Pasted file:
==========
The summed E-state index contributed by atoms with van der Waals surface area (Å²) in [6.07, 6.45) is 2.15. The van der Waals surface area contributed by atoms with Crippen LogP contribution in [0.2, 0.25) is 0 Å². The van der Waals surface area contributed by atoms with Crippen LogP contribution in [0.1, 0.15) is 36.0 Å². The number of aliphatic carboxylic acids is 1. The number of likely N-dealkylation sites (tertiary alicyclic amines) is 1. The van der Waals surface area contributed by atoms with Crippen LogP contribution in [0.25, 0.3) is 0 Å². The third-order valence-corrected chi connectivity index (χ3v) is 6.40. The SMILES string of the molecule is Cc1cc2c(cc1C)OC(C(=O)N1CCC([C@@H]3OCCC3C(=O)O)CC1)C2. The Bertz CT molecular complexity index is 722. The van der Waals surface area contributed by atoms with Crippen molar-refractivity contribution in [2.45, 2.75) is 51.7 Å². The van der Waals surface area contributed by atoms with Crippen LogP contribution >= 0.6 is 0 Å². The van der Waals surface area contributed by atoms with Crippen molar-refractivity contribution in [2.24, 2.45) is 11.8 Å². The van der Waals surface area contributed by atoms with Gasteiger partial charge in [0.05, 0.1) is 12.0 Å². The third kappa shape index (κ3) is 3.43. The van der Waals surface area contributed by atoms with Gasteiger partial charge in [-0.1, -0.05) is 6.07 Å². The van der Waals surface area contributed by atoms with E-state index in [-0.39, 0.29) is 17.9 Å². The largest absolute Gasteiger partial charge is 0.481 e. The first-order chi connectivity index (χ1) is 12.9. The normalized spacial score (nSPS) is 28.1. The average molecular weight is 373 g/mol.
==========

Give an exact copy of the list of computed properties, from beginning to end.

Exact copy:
The summed E-state index contributed by atoms with van der Waals surface area (Å²) in [6.07, 6.45) is 2.15. The van der Waals surface area contributed by atoms with Crippen LogP contribution in [0.2, 0.25) is 0 Å². The van der Waals surface area contributed by atoms with Crippen LogP contribution in [0.1, 0.15) is 36.0 Å². The number of aliphatic carboxylic acids is 1. The number of likely N-dealkylation sites (tertiary alicyclic amines) is 1. The van der Waals surface area contributed by atoms with Crippen LogP contribution in [0.25, 0.3) is 0 Å². The third-order valence-corrected chi connectivity index (χ3v) is 6.40. The SMILES string of the molecule is Cc1cc2c(cc1C)OC(C(=O)N1CCC([C@@H]3OCCC3C(=O)O)CC1)C2. The Bertz CT molecular complexity index is 722. The van der Waals surface area contributed by atoms with Crippen molar-refractivity contribution in [2.45, 2.75) is 51.7 Å². The van der Waals surface area contributed by atoms with Crippen LogP contribution >= 0.6 is 0 Å². The van der Waals surface area contributed by atoms with Crippen molar-refractivity contribution in [2.24, 2.45) is 11.8 Å². The van der Waals surface area contributed by atoms with Gasteiger partial charge in [0.05, 0.1) is 12.0 Å². The third kappa shape index (κ3) is 3.43. The van der Waals surface area contributed by atoms with Gasteiger partial charge in [-0.1, -0.05) is 6.07 Å². The van der Waals surface area contributed by atoms with E-state index in [-0.39, 0.29) is 17.9 Å². The largest absolute Gasteiger partial charge is 0.481 e. The first-order chi connectivity index (χ1) is 12.9. The normalized spacial score (nSPS) is 28.1. The average molecular weight is 373 g/mol.